I was teaching at a graduate art school in California where my student was the granddaughter of the last elected president of Czechoslovakia, Beneš. She teamed up with Zdenka Gabalovà, a curator in Prague, and organized a show which included half young Czech artists, half California artists from the school, and she wanted me to speak at the symposium. The Czech curator had applied for the permission without being specific, so we weren’t there officially. When the secret service came to shut down the show, she would produce this permit. They were sitting in the back row during the symposium, listening. It was weird and very interesting. When I was interviewed by the daily newspaper, the reporter walked out of the interview. Zdenka had instructed me that as an American I could say whatever I wanted. It was the time of the Mapplethorpe and Serrano censorship controversies in Washington, so I said something about that, adding “we have problems too,” and it was the “too” – the reporter just walked out. In the end we were all kicked out a week or two early because of the anniversary of Jan Palach self-immolation. I think they didn’t want any foreign visitors because it could have been another Tiananmen Square… So I came home thinking I must go to Moscow for the AICA conference. The conference was transferred to Tbilisi because there was no food in Moscow at the time. They took us in a military airplane to a town near Tbilisi, where we were for a week.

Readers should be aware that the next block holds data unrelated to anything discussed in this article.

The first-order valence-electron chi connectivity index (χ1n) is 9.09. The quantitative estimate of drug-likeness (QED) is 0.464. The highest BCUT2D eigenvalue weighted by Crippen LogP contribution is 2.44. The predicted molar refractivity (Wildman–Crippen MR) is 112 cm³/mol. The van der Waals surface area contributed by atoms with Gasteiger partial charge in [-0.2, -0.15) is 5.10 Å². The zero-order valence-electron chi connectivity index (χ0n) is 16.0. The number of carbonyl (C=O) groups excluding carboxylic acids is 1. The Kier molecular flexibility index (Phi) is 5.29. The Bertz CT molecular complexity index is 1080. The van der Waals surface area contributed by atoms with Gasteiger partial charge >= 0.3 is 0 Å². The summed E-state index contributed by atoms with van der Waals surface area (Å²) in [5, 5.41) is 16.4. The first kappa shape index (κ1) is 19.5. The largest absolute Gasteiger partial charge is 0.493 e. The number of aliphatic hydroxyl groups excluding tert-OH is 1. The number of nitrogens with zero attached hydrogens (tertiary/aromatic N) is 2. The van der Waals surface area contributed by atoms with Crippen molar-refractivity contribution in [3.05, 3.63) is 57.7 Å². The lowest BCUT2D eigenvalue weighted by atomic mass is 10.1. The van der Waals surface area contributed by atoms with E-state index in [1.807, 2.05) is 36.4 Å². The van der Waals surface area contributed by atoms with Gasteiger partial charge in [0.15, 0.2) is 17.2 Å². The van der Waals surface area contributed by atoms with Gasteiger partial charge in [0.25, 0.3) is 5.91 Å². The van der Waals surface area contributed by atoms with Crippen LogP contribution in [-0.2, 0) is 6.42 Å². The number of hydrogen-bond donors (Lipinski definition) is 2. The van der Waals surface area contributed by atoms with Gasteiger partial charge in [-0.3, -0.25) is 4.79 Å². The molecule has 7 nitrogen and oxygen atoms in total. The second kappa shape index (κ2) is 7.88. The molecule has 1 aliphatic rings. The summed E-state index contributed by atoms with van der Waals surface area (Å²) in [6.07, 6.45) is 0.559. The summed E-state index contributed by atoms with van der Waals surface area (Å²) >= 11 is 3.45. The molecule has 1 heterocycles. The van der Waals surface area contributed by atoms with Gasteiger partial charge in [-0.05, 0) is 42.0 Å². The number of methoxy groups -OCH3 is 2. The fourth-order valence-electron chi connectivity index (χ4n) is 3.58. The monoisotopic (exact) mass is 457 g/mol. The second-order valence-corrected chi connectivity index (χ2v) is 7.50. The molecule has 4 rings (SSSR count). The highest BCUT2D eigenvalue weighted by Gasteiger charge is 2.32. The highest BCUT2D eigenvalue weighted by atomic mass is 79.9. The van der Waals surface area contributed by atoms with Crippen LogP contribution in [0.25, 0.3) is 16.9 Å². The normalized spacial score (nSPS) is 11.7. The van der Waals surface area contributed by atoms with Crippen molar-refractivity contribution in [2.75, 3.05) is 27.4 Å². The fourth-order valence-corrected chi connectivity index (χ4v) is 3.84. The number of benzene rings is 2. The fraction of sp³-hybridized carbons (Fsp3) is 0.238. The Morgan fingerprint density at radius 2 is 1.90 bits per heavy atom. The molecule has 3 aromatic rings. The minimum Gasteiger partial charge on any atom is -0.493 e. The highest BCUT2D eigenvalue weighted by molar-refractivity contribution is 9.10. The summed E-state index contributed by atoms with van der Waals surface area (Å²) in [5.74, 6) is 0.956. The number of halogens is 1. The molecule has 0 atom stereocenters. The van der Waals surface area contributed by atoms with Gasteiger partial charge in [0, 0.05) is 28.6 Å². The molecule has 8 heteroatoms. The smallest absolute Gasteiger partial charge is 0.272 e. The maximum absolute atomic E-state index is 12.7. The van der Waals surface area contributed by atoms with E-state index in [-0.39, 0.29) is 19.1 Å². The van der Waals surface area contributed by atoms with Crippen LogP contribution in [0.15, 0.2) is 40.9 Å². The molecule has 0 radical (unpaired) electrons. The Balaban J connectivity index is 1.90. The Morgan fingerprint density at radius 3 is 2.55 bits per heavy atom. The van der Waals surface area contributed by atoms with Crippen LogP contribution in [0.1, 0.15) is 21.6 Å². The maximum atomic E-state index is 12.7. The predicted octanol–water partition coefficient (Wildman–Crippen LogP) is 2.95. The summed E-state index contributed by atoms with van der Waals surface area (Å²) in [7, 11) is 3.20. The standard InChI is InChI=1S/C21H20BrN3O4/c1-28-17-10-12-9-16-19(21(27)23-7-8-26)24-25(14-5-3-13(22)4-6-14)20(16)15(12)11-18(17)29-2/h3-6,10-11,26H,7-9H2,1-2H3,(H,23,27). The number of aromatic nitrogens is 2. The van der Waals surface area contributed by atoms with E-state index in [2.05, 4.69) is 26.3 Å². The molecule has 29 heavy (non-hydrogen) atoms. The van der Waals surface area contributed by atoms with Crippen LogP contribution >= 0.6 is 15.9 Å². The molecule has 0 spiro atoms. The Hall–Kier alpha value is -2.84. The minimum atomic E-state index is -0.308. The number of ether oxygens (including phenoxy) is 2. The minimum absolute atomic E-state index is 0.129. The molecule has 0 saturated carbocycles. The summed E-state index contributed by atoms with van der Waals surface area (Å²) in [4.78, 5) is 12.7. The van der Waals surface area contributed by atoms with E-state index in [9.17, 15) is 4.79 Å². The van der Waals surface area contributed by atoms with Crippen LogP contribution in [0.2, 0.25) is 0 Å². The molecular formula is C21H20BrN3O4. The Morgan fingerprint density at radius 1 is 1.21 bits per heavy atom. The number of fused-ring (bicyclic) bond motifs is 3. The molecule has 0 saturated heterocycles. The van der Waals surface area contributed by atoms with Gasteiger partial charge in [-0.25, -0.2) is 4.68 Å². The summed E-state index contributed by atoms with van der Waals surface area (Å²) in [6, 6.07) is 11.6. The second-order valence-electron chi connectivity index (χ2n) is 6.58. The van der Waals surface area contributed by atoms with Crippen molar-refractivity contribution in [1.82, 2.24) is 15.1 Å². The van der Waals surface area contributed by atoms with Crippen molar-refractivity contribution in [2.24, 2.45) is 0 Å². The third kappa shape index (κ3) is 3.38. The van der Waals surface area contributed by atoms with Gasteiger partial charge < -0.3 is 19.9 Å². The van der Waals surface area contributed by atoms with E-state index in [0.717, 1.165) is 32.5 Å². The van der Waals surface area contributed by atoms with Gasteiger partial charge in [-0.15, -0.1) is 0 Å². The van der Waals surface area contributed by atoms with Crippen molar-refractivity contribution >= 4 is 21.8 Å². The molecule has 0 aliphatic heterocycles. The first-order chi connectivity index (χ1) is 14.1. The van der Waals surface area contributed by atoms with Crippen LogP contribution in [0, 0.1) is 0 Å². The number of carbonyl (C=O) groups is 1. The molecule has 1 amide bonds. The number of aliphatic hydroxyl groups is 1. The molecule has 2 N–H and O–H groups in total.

Was the idea of the TRANSLATION exhibition in Moscow born then?
It was the idea of Andrei Erofeev [from the Tsaritsyno Museum]. I don’t remember if he suggested it during the AICA congress, but eventually we were in contact – everyone used faxes in those days.
Speaking about faxes – the exchange between Haim Steinbach and the Ujazdowski Castle staff, cited in the catalogue, is an example of an ideal challenge for an exhibition about translation between cultures. Just reading it, one can see they couldn’t build the cabinets the way he wanted.
I imagine they couldn’t get him photographs of the space: copying and faxing would make them illegible; they could only draw and describe this hexagonal room for him. It is also obvious that Haim Steinbach was very peculiar about how he wanted his installation.
Oh, he was furious… Milada looked at me and said: take him to the milk bar for lunch. Do you remember the milk bars? With women cooking in the kitchen… That totally enchanted him. We had a wonderful lunch, which cost something like 75c, and his whole attitude about Poland changed. He also didn’t like that chamber pot…
Those are the two misunderstandings highlighted by the catalogue: the fax exchange about cabinets’ shapes, dimensions and position, and then, the chamber pot. When an American wants a traditional chamber pot and you see the gold painted art deco object they gave him – it’s obviously not what he wanted.
He wanted a chamber pot because he thought his grandfather was persecuted by Poland or something, it was a symbol for him.